Glass News from Angela, December 10th 2003
I hope your preparations for Christmas are going well, and when the time comes, have a wonderful happy Christmas. You have earned it!
In our December Newsletter we have some information about Glass Dumps, about August Walther look-alikes (even more of them!), and about Muller Freres French art glass; there's more information about glass exhibitions and events over the next couple of months, some newly published books about glass, and links to our glass on eBay. I do hope you enjoy this Newsletter.
If the links don't work in your email copy of this newsletter, you'll find another version with all its links working here:
1: Glass Dumps (large bottle glass door-stops or paperweights): Did you know that the metal foil used to make flowers inside some 19th century glass dumps is not silver, its very thin tin foil, probably retrieved from the inside of empty tea chests! Thanks are due to William Drew Gaskill for being brave enough to take one apart to test the metal - quite a difficult and dangerous job!
Many people think glass dumps were made from the bottle or window glass "dumped" at the end of the day and used up by the glassworkers in their spare time, making friggers for themselves. Recent writers have pointed out that in the early 19th century this was unlikely to be true. Firstly in those Dickensian times, workers had very little "spare time" as they worked all the hours of daylight. Secondly until 1845 there was a hefty tax on all glass made, irrespective of whether it was used, so the glass factories themselves found ways to use up all the glass. And thirdly these glass dumps are still around in their thousands with the same designs appearing very frequently, some with the factory name stamped on the base. They clearly were part of many factories' production and meant for sale or used as promotional gifts, at least until the mid-19th century.
There's a new article about Glass Dumps on the Glass Encyclopedia which you can read at http://www.glassencyclopedia.com/glassdumps.html .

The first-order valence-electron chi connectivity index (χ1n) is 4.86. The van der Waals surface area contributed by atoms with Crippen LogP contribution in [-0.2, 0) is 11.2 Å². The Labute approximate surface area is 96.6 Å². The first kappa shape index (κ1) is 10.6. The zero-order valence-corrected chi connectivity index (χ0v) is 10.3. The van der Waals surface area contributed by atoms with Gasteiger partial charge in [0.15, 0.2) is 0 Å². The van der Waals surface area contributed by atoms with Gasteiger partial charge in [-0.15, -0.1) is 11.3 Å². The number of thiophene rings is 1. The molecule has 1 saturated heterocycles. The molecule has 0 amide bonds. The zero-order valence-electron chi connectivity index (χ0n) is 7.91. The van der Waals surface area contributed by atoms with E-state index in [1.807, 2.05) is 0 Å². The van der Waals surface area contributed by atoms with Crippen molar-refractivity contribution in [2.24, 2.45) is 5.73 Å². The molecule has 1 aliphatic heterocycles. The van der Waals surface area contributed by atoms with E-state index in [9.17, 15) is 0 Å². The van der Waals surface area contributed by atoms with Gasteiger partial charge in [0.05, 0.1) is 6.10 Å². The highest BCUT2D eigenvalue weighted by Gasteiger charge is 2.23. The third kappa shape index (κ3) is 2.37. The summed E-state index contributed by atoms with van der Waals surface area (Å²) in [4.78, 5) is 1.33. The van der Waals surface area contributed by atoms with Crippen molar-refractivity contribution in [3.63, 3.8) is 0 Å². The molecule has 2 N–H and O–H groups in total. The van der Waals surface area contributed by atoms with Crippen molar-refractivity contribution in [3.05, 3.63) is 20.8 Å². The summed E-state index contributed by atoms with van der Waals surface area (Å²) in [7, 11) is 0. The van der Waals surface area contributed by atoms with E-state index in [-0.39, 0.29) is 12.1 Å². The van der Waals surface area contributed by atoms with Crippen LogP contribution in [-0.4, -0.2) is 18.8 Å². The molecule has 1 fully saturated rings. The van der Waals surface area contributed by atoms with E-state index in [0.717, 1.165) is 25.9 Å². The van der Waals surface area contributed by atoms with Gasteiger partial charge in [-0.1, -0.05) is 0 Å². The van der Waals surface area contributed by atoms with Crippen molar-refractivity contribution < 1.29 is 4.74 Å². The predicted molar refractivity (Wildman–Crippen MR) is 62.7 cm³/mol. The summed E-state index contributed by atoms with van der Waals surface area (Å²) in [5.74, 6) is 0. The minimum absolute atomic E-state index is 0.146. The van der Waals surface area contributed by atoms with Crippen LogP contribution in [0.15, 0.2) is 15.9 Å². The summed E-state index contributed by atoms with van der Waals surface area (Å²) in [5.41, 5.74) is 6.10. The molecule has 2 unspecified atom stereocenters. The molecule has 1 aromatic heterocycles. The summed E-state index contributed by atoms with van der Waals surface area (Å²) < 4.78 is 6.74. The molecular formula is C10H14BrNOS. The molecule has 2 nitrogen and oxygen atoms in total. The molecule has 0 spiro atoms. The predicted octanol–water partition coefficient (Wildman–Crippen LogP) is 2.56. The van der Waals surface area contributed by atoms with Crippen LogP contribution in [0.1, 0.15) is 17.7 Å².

2: August Walther - even more Look-Alikes: We all now know that August Walther and Sohne, in Germany, made cloud glass back in the 1930s in colours and designs similar to Davidson's cloud glass (from England). Thank goodness there were sufficient differences for us to be able to tell which factory made our cloud glass pieces. But did you know that Walther's also made look-alike pieces to some Bagley and Sowerby, Jobling and even Crown Crystal Glass (Australia) designs? We'll include more about these look-alikes in future newsletters. One big question is "Who was copying whom?" Because Walther's "Gibraltar" diamond-shaped flower vase and frog insert looks, from catalogue pictures, to have been identical to Bagley's Wyndham pattern 1333D, and may have been in the Walther catalogue a couple of years before Bagley introduced this design. We are finding out more about that, to tell you later. And talking of Bagley Glass, don't forget about our CD on Bagley Glass which you can read more about at http://www.glass-time.com/orderbagleyglasscd.html
3: Muller Freres were one of the major French glassmakers in the Art Nouveau period. Their family were glassworkers going back generations, and there were nine brothers and one sister in the Muller Freres family firm. Some of them had worked at the Saint Louis glassworks, some had worked for Galle. They formed their own company in 1895 in Luneville, Lorraine, and continued (with a break during the first world war) until the early 1930s making superbly decorated art nouveau glass. Some of their carved cameo glass designs had as many as seven layers of different colored glass.